Reports from Brunei show there are three official churches currently in the country. An elderly couple quoted on the website Christians in Pakistan said the existing churches will be allowed to remain. In addition, informal venues and meeting halls used for communal prayers will still be allowed to operate, however, they will not be permitted to modify into full-fledged churches.
In 2014, Brunei became the first Asian country to implement sharia law for all its citizens, Muslims and non-Muslims alike. The plan was to implement sharia in three stages: The first phase began with fines and imprisonment for sharia violations. Media reports specifically mentioned offenses such as “indecent behavior,” pregnancies outside of marriage, the preaching of religions besides Islam, not attending mandatory prayers on Fridays and disrespecting the month of Ramadan.
The second phase, which was to begin in 2015, includes physical punishments, such as cutting off hands and floggings for offenses like theft. The third phase, slated start in 2016, incorporates executions, for offenses like adultery (i.e. stoning to death), sodomy and blasphemy.
So far, only the first phase was implemented. The second and third stage were held up by a procedural issue; namely that a Sharia Courts Criminal Procedure Code (CPC) needed to be codified for law enforcers carrying out investigations and prosecutions. The target date for completing the CPC was this summer. The sultan is now targeting 2018 as the date for full implementation.
Elsewhere, as reported in Al-Monitor, in Egypt, a new was passed by parliament and signed by President Abdel Fattah al-Sisi concerning the construction and restoration of churches. Although the law was agreed upon by government and church representatives, human rights organizations say the new restrictions are in contravention of Egypt’s constitution as well as international conventions regarding freedom of religion.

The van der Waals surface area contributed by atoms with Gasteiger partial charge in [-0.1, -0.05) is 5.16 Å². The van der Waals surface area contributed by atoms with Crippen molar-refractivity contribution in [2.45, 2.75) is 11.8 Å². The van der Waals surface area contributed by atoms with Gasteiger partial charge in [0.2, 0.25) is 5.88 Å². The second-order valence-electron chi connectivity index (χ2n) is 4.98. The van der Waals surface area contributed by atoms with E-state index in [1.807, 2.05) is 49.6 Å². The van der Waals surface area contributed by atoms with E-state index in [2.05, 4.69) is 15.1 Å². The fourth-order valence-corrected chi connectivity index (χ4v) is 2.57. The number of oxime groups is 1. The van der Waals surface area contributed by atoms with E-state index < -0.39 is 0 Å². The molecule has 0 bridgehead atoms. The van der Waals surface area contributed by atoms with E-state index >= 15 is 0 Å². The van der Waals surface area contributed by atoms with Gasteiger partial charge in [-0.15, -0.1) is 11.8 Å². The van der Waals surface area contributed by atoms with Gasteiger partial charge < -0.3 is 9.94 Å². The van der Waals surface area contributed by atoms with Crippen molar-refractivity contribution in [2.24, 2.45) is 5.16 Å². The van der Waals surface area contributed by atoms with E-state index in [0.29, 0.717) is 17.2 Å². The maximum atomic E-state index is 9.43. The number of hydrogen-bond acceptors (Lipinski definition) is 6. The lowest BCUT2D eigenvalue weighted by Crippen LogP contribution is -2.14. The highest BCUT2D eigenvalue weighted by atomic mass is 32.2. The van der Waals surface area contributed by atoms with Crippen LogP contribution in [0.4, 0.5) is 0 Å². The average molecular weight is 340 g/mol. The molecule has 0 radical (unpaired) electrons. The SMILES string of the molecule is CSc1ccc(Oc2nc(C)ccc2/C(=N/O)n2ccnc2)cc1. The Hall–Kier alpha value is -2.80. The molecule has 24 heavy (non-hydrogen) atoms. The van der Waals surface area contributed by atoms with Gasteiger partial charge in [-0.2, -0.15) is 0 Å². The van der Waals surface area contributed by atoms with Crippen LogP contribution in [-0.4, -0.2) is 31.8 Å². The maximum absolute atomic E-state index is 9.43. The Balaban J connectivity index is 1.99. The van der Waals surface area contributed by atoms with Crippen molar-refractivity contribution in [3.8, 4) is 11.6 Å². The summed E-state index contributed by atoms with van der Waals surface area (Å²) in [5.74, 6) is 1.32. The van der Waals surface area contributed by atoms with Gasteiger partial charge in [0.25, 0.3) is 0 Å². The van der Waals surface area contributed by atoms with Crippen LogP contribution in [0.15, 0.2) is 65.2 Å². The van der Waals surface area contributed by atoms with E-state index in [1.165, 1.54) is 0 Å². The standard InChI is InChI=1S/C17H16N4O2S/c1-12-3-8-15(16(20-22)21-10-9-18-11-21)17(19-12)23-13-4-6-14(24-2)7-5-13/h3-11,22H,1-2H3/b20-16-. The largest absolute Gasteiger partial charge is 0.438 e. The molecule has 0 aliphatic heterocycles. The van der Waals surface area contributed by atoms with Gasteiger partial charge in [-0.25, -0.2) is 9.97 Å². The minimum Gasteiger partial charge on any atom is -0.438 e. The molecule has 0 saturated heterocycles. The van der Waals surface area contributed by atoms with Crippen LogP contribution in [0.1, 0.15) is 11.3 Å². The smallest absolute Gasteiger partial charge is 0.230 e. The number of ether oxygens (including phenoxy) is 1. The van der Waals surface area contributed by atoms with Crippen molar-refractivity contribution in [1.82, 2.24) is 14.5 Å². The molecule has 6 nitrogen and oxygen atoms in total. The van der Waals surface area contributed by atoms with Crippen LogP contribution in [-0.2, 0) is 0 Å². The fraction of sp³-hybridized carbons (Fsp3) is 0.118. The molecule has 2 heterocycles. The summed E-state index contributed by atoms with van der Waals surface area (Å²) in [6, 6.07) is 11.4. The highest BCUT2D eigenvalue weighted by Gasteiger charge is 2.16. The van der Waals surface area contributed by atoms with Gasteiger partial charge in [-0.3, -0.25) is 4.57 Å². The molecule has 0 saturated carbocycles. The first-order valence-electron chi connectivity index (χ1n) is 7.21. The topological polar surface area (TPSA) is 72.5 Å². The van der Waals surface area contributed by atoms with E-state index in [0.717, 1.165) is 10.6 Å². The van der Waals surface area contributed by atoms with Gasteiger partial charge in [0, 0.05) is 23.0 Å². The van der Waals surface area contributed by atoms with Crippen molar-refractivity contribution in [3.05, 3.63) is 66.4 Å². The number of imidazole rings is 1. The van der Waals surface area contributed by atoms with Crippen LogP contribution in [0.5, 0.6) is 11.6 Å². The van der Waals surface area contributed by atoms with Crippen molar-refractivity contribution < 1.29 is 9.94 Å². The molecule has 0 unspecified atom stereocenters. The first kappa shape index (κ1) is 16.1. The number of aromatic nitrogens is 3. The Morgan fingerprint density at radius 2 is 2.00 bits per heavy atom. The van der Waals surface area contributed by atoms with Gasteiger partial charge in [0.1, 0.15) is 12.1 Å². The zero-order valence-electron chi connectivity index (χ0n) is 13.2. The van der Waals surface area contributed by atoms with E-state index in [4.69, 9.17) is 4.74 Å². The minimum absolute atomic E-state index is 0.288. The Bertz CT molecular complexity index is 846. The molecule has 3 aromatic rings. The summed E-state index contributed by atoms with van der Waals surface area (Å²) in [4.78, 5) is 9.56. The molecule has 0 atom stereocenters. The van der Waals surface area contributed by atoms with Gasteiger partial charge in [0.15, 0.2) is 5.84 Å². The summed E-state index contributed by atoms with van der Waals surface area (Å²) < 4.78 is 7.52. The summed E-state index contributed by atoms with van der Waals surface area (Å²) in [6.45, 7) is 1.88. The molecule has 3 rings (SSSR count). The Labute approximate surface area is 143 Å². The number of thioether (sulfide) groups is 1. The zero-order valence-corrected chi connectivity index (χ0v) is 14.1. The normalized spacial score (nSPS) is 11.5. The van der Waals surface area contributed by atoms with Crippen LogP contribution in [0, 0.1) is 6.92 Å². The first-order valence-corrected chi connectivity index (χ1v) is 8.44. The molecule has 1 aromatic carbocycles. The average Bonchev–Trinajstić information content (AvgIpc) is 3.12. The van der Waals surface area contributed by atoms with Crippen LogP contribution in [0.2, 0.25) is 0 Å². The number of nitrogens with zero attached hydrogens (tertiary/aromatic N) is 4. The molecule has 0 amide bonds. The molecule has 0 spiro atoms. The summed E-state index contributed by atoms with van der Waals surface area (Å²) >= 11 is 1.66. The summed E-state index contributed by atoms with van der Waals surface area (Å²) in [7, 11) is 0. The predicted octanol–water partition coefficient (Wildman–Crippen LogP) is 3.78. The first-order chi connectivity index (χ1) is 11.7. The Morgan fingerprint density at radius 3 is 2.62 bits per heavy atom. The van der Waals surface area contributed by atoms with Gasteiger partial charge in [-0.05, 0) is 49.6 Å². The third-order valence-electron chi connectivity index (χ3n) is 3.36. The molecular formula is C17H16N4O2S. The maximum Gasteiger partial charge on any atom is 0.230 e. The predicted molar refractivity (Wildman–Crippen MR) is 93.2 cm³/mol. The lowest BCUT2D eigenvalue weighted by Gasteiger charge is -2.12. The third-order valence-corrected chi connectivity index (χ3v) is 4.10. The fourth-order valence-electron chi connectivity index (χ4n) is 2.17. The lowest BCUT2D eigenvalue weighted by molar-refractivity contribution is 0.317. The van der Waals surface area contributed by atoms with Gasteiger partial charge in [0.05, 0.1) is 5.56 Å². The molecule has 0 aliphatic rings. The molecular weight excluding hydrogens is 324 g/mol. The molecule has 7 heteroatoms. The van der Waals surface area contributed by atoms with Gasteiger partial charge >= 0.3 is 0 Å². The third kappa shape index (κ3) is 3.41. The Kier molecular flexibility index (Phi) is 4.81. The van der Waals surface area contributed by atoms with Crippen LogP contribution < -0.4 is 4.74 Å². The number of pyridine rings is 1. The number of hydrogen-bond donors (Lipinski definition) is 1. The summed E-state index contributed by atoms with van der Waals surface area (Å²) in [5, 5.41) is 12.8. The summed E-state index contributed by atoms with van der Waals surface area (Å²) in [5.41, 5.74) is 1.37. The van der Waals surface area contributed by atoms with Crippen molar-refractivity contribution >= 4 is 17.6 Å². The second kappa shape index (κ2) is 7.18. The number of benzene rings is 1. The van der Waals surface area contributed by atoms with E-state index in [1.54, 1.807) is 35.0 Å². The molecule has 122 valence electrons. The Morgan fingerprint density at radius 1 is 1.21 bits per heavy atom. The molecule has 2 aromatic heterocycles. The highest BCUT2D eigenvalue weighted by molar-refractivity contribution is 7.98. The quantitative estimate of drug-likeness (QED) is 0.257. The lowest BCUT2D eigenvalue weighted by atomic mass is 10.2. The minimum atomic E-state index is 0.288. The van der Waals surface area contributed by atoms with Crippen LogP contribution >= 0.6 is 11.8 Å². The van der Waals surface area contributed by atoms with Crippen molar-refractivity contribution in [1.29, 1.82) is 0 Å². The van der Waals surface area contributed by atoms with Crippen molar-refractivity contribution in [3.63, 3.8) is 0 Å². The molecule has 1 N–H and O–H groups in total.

The organizations charge the law sets “arbitrary” conditions for obtaining a construction permit for a church. In addition, communal religious services held in a private house would be illegal without a permit.
Abdul Rahman, a legal affairs researcher at the Egyptian Initiative for Personal Rights (EIPR) said, “This way, the law would serve as a pretext to pursue people [in] to their homes, claiming that they are trying to turn their houses into a church without any license, while some prefer to pray at home. However, authorities insist that prayers should be held in the church, which has greatly contributed to the sectarian violence that has been going on.”
Rahman also noted “Egypt is one of the signatories of the International Covenant on Civil and Political Rights, whose Article 18 provides for the freedom of religion and belief and mainly for religious practice that ought not be restricted except for reasons threatening the public order of the rights of others.”
In a wry comment on this contradiction, Atef Makhalif, the undersecretary of the parliament’s Human Rights Committee which reviewed the law, told Al-Monitor, “Egypt is not like other countries. What might apply to it might not apply to other states. Egypt is keen on being an active member in the international community, which is why it signs UN international conventions, but this does not require it to comply with them literally.”